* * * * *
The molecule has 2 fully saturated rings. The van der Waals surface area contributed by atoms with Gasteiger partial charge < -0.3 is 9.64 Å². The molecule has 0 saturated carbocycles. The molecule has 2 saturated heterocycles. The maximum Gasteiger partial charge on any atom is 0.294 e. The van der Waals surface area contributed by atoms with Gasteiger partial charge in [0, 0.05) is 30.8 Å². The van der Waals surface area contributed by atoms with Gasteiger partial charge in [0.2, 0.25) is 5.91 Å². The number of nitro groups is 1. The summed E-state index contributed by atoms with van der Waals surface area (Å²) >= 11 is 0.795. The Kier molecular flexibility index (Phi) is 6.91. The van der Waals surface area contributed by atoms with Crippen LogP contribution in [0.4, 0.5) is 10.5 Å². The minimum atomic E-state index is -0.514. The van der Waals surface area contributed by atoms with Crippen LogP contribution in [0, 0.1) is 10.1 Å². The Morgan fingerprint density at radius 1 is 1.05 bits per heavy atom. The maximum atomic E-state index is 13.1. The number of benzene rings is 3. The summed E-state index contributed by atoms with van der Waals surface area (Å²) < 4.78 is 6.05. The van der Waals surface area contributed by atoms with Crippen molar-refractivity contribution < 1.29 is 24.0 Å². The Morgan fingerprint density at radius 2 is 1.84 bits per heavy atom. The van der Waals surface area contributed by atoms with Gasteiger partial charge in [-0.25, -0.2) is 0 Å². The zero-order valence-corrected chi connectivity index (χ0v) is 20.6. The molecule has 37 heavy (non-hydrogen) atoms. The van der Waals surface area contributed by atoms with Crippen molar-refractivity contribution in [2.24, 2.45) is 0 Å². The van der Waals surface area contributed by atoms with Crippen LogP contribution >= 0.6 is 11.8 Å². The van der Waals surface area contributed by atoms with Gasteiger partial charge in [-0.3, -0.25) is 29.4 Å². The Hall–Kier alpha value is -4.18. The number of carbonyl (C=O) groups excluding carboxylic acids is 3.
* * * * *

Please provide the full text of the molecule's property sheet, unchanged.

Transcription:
The molecule has 2 fully saturated rings. The van der Waals surface area contributed by atoms with Gasteiger partial charge < -0.3 is 9.64 Å². The molecule has 0 saturated carbocycles. The molecule has 2 saturated heterocycles. The maximum Gasteiger partial charge on any atom is 0.294 e. The van der Waals surface area contributed by atoms with Gasteiger partial charge in [0, 0.05) is 30.8 Å². The van der Waals surface area contributed by atoms with Gasteiger partial charge in [0.2, 0.25) is 5.91 Å². The number of nitro groups is 1. The summed E-state index contributed by atoms with van der Waals surface area (Å²) >= 11 is 0.795. The Kier molecular flexibility index (Phi) is 6.91. The van der Waals surface area contributed by atoms with Crippen LogP contribution in [0.4, 0.5) is 10.5 Å². The minimum atomic E-state index is -0.514. The van der Waals surface area contributed by atoms with Crippen LogP contribution in [0, 0.1) is 10.1 Å². The Morgan fingerprint density at radius 1 is 1.05 bits per heavy atom. The maximum atomic E-state index is 13.1. The number of benzene rings is 3. The summed E-state index contributed by atoms with van der Waals surface area (Å²) < 4.78 is 6.05. The van der Waals surface area contributed by atoms with Crippen molar-refractivity contribution < 1.29 is 24.0 Å². The Morgan fingerprint density at radius 2 is 1.84 bits per heavy atom. The van der Waals surface area contributed by atoms with Gasteiger partial charge in [-0.25, -0.2) is 0 Å². The zero-order valence-corrected chi connectivity index (χ0v) is 20.6. The molecule has 37 heavy (non-hydrogen) atoms. The van der Waals surface area contributed by atoms with Crippen molar-refractivity contribution in [2.24, 2.45) is 0 Å². The van der Waals surface area contributed by atoms with Crippen LogP contribution >= 0.6 is 11.8 Å². The van der Waals surface area contributed by atoms with Gasteiger partial charge in [-0.3, -0.25) is 29.4 Å². The Hall–Kier alpha value is -4.18. The number of carbonyl (C=O) groups excluding carboxylic acids is 3.